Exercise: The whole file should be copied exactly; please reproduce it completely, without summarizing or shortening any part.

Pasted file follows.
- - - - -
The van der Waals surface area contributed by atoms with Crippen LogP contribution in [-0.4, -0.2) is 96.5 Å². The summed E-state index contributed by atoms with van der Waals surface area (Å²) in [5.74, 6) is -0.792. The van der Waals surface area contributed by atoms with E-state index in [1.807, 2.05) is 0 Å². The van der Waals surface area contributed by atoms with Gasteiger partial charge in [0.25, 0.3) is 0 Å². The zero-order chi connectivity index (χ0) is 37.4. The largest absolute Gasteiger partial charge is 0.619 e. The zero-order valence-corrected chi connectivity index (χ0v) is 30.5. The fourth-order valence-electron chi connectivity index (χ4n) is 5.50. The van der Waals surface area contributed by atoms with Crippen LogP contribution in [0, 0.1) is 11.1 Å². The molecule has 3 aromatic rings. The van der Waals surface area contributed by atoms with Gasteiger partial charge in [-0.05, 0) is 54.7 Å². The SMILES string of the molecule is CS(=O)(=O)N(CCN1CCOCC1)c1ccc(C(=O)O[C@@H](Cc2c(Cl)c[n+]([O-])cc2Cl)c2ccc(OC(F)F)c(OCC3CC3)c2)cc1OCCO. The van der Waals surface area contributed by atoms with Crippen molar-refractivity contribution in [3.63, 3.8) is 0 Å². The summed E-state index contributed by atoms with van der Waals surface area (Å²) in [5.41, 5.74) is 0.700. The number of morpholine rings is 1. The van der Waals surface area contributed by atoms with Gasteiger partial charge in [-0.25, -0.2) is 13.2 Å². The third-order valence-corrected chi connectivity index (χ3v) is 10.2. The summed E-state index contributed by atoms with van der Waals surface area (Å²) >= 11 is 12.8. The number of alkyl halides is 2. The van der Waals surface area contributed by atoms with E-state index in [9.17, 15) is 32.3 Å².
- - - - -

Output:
The van der Waals surface area contributed by atoms with Crippen LogP contribution in [-0.4, -0.2) is 96.5 Å². The summed E-state index contributed by atoms with van der Waals surface area (Å²) in [5.74, 6) is -0.792. The van der Waals surface area contributed by atoms with E-state index in [1.807, 2.05) is 0 Å². The van der Waals surface area contributed by atoms with Gasteiger partial charge in [0.25, 0.3) is 0 Å². The zero-order chi connectivity index (χ0) is 37.4. The largest absolute Gasteiger partial charge is 0.619 e. The zero-order valence-corrected chi connectivity index (χ0v) is 30.5. The fourth-order valence-electron chi connectivity index (χ4n) is 5.50. The van der Waals surface area contributed by atoms with Crippen LogP contribution in [0, 0.1) is 11.1 Å². The molecule has 3 aromatic rings. The van der Waals surface area contributed by atoms with Gasteiger partial charge in [-0.05, 0) is 54.7 Å². The SMILES string of the molecule is CS(=O)(=O)N(CCN1CCOCC1)c1ccc(C(=O)O[C@@H](Cc2c(Cl)c[n+]([O-])cc2Cl)c2ccc(OC(F)F)c(OCC3CC3)c2)cc1OCCO. The van der Waals surface area contributed by atoms with Crippen molar-refractivity contribution in [3.63, 3.8) is 0 Å². The summed E-state index contributed by atoms with van der Waals surface area (Å²) in [5.41, 5.74) is 0.700. The number of morpholine rings is 1. The van der Waals surface area contributed by atoms with Gasteiger partial charge in [-0.25, -0.2) is 13.2 Å². The third-order valence-corrected chi connectivity index (χ3v) is 10.2. The summed E-state index contributed by atoms with van der Waals surface area (Å²) >= 11 is 12.8. The number of alkyl halides is 2. The van der Waals surface area contributed by atoms with E-state index in [9.17, 15) is 32.3 Å².